This is the “CAP theorem for project managers”: Choose two out of the three but be aware you always will compromise the third one. So, the project manager’s primary goal is to juggle time, scope and budget in a way it pleases most of the stakeholders (it is almost impossible to satisfy all stakeholders). Quality is not part of the game.

But quality is part of the deliverable, i.e., of the scope, you might say. In theory, you are right. The problem is that in practice, quality tends to be implied instead of specified. This means, quality usually is not in the people’s minds while they define the project scope. It is just implied which in practice means that perfect (or at least sufficient) quality is assumed without reserving an explicit budget to implement it.

Personally, I prefer a slightly different representation of the project manager’s triangle that visualizes clearly what tends to happen. In this triangle, quality replaces budget as an axis and budget becomes the triangle’s perimeter.

Triangle spanning along the axes “time”, “scope” and “quality” with “budget” defining the perimeter of the triangle.

In this representation, the length of the perimeter equals the budget available. The more budget is available, the bigger the triangle can be, the higher quality, the faster delivery, the more scope is possible. 2

Two triangles spanning along the axes “time”, “scope” and “quality” with “budget” defining the perimeter of the triangle. One triangle is bigger than the other, i.e., reaches better targets at the three axes because the budget is higher, i.e., it has a bigger perimeter.

So far, so good. This means, in theory we only need to define the required scope, delivery time and quality, then calculate the required budget to meet all three needs and everything is fine.

In practice, however, things tend to work a bit differently:

  1. The delivery date usually is fixed before anything else is defined.
  2. Then either the budget or the scope will be defined (depending on the project planning and approval process of the company).
  3. Finally, the missing part, i.e., scope or budget, is added.

As we live in a capitalistic world, projects try to max out the scope while minimizing the budget at the same time. Usually, this scope-budget optimization process is pushed until it is only possible to accomplish the project under perfect conditions. “Just before breaking down” is the ideal usage of resources from a capitalistic perspective. 3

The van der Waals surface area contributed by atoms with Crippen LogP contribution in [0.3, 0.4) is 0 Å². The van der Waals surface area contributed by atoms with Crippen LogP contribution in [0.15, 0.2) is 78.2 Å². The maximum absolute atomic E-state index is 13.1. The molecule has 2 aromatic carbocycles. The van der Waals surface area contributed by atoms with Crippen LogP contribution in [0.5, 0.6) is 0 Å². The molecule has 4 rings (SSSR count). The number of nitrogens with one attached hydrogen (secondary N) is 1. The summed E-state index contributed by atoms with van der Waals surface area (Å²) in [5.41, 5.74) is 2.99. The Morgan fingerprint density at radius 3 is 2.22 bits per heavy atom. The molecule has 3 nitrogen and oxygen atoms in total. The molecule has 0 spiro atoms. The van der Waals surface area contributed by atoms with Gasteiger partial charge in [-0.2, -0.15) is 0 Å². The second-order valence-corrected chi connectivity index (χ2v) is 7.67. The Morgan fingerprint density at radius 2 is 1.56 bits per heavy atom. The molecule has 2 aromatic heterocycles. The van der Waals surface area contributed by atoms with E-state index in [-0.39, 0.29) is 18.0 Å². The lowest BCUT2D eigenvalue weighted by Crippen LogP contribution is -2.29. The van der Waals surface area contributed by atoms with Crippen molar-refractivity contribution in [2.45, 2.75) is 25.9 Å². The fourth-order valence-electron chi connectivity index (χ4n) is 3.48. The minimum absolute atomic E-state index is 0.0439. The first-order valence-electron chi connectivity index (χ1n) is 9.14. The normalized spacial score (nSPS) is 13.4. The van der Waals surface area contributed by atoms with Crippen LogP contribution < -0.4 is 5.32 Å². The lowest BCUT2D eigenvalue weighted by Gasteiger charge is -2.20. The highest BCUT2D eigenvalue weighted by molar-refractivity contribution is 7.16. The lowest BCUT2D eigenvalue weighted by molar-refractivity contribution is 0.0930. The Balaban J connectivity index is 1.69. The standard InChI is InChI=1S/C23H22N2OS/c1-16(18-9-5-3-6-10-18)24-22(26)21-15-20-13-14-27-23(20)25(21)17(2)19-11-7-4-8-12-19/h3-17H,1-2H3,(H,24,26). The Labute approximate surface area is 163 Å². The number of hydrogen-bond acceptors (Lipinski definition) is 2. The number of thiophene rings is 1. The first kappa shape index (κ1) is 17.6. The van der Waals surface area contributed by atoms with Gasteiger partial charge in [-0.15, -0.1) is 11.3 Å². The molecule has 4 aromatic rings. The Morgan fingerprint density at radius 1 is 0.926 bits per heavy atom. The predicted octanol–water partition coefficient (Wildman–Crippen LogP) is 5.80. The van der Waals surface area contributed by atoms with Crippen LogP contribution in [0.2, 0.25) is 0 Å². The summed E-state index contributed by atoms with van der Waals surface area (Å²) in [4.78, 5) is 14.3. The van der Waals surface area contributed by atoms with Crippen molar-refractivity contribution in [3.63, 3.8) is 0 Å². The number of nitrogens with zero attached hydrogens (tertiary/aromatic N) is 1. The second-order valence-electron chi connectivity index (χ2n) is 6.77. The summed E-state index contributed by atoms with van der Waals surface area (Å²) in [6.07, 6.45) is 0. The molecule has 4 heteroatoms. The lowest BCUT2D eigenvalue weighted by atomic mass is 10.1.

This means, time, scope and budget are fixed before the project starts. This also tends to be true for most enterprise agile settings (see also footnote #1). Additionally, the scope is maxed out while the budget is minimized, i.e., the scope axis is as long as possible while the triangle’s perimeter (the budget) is as small as possible.

The only actual variable left in the project manager’s triangle is quality which has not been explicitly defined upfront but is implied by the decision makers.

The problem with the implied quality is that most of the aforementioned required software quality properties only manifest outside the project context. Usually, they manifest only after the project is successfully delivered according to its time, budget and scope objectives. From a project manager’s (and other project decision makers’) perspective, quality is only relevant insofar as the software must pass QA (which in many companies has become part of development, reinforcing the issue). For everything else, “implied” typically means “ignored”.

This is due to a broken feedback loop. The decision makers do not feel the consequences of their decisions. While software needs to implement the formerly described properties to deliver its expected value (which unfolds at runtime) over its lifetime, the persons calling the shots during the implementation of the software are incentivized for ignoring the required properties. They are rewarded only for delivering the required scope in time and budget which inevitably leads to the following:

Triangle spanning along the axes “time”, “scope” and “quality” with “budget” defining the perimeter of the triangle. The triangle does not reach the required dependability at the quality axis due to a fixation and maximization of the other project targets.